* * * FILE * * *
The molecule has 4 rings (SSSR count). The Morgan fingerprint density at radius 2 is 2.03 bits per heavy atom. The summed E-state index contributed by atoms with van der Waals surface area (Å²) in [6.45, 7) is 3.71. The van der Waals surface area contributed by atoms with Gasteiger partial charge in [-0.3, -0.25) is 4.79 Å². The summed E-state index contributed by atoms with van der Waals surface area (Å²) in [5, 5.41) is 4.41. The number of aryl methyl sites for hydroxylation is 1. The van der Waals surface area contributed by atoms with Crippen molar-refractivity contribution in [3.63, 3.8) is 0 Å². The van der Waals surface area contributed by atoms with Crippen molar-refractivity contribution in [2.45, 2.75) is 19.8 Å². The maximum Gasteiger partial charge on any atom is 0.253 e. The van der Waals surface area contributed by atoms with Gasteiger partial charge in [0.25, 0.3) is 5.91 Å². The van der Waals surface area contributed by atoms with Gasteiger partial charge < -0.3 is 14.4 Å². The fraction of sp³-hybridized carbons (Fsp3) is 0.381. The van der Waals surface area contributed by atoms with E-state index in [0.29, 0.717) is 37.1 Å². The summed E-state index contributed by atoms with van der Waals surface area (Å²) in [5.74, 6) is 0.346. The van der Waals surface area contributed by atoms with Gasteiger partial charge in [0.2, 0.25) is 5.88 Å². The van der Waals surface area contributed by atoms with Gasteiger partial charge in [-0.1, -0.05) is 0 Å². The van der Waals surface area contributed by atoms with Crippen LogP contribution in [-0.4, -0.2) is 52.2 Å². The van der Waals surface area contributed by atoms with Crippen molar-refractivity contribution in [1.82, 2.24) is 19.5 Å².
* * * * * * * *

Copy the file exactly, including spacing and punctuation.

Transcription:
The molecule has 4 rings (SSSR count). The Morgan fingerprint density at radius 2 is 2.03 bits per heavy atom. The summed E-state index contributed by atoms with van der Waals surface area (Å²) in [6.45, 7) is 3.71. The van der Waals surface area contributed by atoms with Gasteiger partial charge in [-0.3, -0.25) is 4.79 Å². The summed E-state index contributed by atoms with van der Waals surface area (Å²) in [5, 5.41) is 4.41. The number of aryl methyl sites for hydroxylation is 1. The van der Waals surface area contributed by atoms with Crippen molar-refractivity contribution in [3.63, 3.8) is 0 Å². The van der Waals surface area contributed by atoms with Crippen molar-refractivity contribution in [2.45, 2.75) is 19.8 Å². The maximum Gasteiger partial charge on any atom is 0.253 e. The van der Waals surface area contributed by atoms with Gasteiger partial charge in [0.25, 0.3) is 5.91 Å². The van der Waals surface area contributed by atoms with Gasteiger partial charge < -0.3 is 14.4 Å². The fraction of sp³-hybridized carbons (Fsp3) is 0.381. The van der Waals surface area contributed by atoms with E-state index in [0.29, 0.717) is 37.1 Å². The summed E-state index contributed by atoms with van der Waals surface area (Å²) in [5.74, 6) is 0.346. The van der Waals surface area contributed by atoms with Gasteiger partial charge in [0.2, 0.25) is 5.88 Å². The van der Waals surface area contributed by atoms with Gasteiger partial charge in [-0.1, -0.05) is 0 Å². The van der Waals surface area contributed by atoms with Crippen LogP contribution in [-0.4, -0.2) is 52.2 Å². The van der Waals surface area contributed by atoms with Crippen molar-refractivity contribution in [1.82, 2.24) is 19.5 Å².